Thousands gathered by the Ashley River in Charleston Saturday afternoon to say they're not going to let cancer stop them from living.

It was the annual Dragon Boat Festival at Brittlebank Park. Of the 67 teams competing to raise money to fight the disease, four of the teams were made up of cancer survivors, according to festival director Meagan Labriola. They trained and pushed themselves even while undergoing chemotherapy.

"We're here because there is a common thread that unites each and every one of us," she said. "That is the horrible disease of cancer."

Cynthia Smalls of James Island, a clinical trainer for a health-management company, has raced around the country. She was diagnosed with breast cancer in 2008 and after treatment hoped it was gone. However, the disease returned in 2013 but she's not slowing down.

"We're all warriors," she told a crowd of supporters. "We all have strength within us and it's time to live, live, live."

She spoke during a Spirit Ceremony that ended with colored confetti filling the air and the crowd waving flowers and dancing to Katy Perry's "Roar."

The races are on the river, with a party on land. Rows of white canopies with pointed tops line the bank.

About 6,000 typically attend. The festival has grown so big in recent years that it's hard to find a parking space near the hotels or police station across from the park.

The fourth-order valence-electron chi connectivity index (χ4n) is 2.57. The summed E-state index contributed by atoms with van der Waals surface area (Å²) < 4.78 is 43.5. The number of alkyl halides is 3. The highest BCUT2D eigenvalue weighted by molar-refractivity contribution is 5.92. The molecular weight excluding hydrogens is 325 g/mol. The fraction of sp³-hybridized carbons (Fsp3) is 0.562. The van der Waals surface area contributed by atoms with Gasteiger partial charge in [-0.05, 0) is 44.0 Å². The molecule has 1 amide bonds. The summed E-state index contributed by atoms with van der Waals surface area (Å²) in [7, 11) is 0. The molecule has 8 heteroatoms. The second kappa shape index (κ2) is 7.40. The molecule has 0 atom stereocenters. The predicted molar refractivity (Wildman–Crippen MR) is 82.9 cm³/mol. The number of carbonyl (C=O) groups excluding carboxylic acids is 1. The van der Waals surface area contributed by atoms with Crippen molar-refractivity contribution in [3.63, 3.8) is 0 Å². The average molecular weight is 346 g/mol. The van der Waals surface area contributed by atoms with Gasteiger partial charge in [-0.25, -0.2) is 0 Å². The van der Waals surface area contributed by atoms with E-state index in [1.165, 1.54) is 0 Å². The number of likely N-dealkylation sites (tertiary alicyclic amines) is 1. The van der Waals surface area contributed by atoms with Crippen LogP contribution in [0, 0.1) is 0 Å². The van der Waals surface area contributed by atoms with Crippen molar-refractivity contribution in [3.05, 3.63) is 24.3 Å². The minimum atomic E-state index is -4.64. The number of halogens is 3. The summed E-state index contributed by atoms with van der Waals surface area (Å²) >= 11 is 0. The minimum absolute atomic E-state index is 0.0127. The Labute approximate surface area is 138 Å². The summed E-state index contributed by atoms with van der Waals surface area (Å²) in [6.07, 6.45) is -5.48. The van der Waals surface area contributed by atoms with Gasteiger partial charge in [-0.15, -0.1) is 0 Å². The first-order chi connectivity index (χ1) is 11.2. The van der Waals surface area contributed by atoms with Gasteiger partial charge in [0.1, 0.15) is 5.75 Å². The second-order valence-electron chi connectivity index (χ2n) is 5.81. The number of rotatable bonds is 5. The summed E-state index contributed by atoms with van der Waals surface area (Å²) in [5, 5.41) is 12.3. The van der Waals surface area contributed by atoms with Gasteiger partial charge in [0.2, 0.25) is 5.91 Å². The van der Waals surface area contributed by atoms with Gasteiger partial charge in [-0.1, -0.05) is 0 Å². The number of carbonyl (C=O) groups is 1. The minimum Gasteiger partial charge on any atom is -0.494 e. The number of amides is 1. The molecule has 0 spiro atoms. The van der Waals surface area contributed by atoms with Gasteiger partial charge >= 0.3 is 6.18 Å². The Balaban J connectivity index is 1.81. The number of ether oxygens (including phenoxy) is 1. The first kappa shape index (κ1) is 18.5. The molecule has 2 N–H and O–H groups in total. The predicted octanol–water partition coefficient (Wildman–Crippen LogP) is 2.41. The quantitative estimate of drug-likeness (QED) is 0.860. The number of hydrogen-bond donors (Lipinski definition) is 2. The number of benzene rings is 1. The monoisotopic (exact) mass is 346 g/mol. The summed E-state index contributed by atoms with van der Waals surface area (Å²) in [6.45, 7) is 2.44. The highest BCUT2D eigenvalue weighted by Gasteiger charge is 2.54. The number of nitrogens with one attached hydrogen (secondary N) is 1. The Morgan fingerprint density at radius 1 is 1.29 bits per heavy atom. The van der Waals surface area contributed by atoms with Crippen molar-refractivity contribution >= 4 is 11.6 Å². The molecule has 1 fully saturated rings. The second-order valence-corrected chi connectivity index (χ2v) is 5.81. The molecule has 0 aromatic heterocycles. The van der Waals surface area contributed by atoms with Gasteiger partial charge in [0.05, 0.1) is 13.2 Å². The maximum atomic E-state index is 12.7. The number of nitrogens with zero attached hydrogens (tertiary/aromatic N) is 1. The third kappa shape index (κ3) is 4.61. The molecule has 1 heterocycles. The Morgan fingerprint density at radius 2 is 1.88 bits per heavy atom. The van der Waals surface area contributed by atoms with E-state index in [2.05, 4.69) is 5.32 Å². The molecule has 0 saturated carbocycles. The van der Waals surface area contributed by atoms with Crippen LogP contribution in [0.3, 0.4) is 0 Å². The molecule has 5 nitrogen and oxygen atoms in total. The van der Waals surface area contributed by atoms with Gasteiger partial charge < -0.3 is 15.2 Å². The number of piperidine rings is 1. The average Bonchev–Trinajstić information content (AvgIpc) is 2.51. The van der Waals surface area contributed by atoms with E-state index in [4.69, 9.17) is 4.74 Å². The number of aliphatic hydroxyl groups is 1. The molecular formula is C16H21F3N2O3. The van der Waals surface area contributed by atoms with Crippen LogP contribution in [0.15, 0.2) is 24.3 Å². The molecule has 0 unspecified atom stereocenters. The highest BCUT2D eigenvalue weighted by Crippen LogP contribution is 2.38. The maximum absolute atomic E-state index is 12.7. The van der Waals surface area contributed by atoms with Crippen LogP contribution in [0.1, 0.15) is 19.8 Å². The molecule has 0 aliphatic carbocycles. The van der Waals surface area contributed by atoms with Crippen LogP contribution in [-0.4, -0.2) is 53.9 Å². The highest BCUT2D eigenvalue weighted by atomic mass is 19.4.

The goal was to raise $140,000, and more than $100,000 had already been reported before noon, Labriola said.

Dragon boats have two long lines of paddlers sitting side by side, with a person sitting in front keeping time on a drum and a person standing in back operating the tiller. The costumes the crews wear are often colorful.

A team called Super Power Paddlers dressed as superheroes. Nick Mead of Mount Pleasant was the the Hulk, including a green face mask that he wore on land but took off when he was racing. He said he joined Dragon Boat because several relatives have had cancer.

"It's a charity that touches home," he said, "Pushing for the cure and helping the survivors because it costs so much money now."

Reach Dave Munday at 937-5553.